Why I Became an Atheist 04 – Bad reasons for belief (Part I)

NOTE: This post is part of a series in which I am blogging my way through John Loftus’ book Why I Became an Atheist: A Former Preacher Rejects Christianity.

Last time, we examined John Loftus’ list of bad reasons to disbelieve, as well as his one GOOD reason – that of having adequate reasons to doubt.

John also provides his own list of bad reasons for BELIEF (p. 36) – believing…

  1. from the need to be grateful to someone
  2. from the need for a God
  3. from weak intellectual foundations
  4. from the need to be committed
  5. in hopes of personal growth
  6. because of unruly emotions
  7. because of the fear of doubting
  8. believing from not being inquisitive enough
  9. believing from giving up too soon

Not surprisingly, John leaves off the same POSITIVE reason that Os Guinness left off of the list of bad reasons to doubt – that of having good REASONS.

I want to often repeat that there are good, rational reasons for both belief and unbelief, and even many atheists, such as Graham Oppy, admit such. The days of accusing our ideological adversaries of either mental or moral deficiency should be over.

But John’s list is worth discussing.

1. The need to be grateful to someone

On the surface, this seems like a trivial matter, and has taken the form of a joke that comes around every Thanksgiving:

At Thanksgiving, whom does an atheist thank?

But there is a deeper set of philosophic questions and assumptions beneath this innocuous motivation of needing to give thanks.

Question: are we self made, or do we acknowledge some greater dependence? And if so, upon whom? In his well-recieved book Living Without God: New Directions for Atheists, Agnostics, Secularists, and the Undecided, atheist Ronald Aronson addresses this ‘problem’:

Hiking through a nearby woods on a late summer day recently, I followed the turning path and suddenly saw a pristine lake, then walked down a hill to its edge as birds chirped and darted about, stopping at a clearing to register the warmth of the sun against my face. Feelings welled up: physical pleasure, delight in the sounds and sights, gladness to be out here on this day. But something else as well, curious and less distinct, a vague feeling more like gratitude than anything else but not towards any being or person I could recognize. Only half-formed, this feeling didn’t fit into any easily discernable category, evading my usual lenses and language of perception.

Unfortunately, when trying to explain the feeling of gratitude when viewing the cosmos (the ‘creation’!), he has to sort of backpedal to explain that we should be thankful to the natural sources we are dependent upon – our culture, our family, perhaps even ‘nature,’ which is a non-personal, non-supernatural source for our dependence. The awe and transcendence we experience in such situations is warranted, but not attributable to any intelligence or personal, powerful God.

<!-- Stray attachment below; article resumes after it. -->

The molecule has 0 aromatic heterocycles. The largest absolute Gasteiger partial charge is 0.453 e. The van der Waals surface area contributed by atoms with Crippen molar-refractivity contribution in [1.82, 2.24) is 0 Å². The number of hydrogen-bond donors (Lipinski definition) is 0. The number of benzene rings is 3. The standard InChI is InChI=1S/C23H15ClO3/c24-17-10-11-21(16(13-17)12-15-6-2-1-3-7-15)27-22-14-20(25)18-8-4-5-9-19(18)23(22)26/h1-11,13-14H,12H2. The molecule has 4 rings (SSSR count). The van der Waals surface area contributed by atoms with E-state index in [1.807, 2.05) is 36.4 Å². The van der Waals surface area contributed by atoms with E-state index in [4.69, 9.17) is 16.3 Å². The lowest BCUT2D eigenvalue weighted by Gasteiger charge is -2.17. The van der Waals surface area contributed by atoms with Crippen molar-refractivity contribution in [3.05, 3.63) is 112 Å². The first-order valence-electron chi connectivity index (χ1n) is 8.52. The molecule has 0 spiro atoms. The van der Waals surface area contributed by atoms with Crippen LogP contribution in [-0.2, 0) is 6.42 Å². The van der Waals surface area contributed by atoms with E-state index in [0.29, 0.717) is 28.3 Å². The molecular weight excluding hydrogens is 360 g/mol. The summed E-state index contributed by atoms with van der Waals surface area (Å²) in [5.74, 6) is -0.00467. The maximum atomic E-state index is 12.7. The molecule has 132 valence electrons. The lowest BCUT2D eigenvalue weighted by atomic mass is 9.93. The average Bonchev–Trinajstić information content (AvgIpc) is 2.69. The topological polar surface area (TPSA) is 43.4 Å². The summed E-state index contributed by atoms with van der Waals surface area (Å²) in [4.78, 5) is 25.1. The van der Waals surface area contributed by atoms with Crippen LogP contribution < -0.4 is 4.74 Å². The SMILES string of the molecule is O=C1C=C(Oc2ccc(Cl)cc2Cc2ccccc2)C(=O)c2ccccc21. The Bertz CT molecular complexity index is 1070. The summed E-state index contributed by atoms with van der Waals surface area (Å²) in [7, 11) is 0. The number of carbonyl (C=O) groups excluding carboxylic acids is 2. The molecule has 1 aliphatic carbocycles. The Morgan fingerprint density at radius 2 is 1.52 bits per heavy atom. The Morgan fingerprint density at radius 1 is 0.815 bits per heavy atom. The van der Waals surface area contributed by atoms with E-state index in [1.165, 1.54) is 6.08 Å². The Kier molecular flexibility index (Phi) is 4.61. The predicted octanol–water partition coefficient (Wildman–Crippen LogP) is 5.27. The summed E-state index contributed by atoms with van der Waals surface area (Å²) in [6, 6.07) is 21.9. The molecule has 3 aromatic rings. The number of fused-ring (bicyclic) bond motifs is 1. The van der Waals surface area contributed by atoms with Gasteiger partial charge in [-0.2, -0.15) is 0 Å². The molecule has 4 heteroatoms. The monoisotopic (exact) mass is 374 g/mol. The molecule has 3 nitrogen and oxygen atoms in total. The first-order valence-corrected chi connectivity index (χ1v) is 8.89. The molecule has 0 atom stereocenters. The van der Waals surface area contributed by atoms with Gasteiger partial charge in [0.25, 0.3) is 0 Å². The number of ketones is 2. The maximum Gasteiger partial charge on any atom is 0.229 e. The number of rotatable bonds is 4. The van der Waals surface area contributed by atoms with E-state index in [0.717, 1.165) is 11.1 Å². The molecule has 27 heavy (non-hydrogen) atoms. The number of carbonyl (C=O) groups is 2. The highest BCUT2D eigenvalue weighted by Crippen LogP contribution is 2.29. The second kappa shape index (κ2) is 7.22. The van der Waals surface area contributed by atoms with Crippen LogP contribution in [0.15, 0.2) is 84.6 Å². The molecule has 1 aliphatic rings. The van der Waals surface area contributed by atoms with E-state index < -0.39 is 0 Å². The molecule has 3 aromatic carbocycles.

Feelings of dependence and of belonging are appropriate attitudes of response by the secular person…So are feelings of reverence and awe. None of these need be vague or fuzzy – if their worldly sources are not ignored and they are not projected beyond our universe, they become specific modes of living and experiencing our actual situation.

He admits this is ‘approrpiate’ for a secularist, but I’m not sure he addresses HOW. He also admits that this experience is awkward and hard to explain – and so, perhaps this ‘reason for believing’ is not as bad as John Loftus indicates. I can’t find Aronson’s published essay on this entitled “Thank you very much,” but here’s a review of it and his book by theologian Albert Mohler – Gratitude Without God.

Interestingly, the Apostle Paul wrote about this experience in Romans 1, explaining that this sense of awe is a primary evidence of God’s existence, enough that God is justified in condemning those who reject it as worthy evidence:

For since the creation of the world His invisible attributes are clearly seen, being understood by the things that are made, even His eternal power and Godhead, so that they are without excuse, because, although they knew God, they did not glorify Him as God, nor were thankful, but became futile in their thoughts, and their foolish hearts were darkened. (Romans 1:20-21, NKJV)

But perhaps as a primary reason for believing, this evidence may be insufficient, I’ll grant John that. But as a primary evidence towards theism, I’m not sure this is such a bad reason to believe, or at least be open to belief.

2. The need for a God

Interestingly, this is one of the three major factors that caused me to return to faith after leaving it for many years.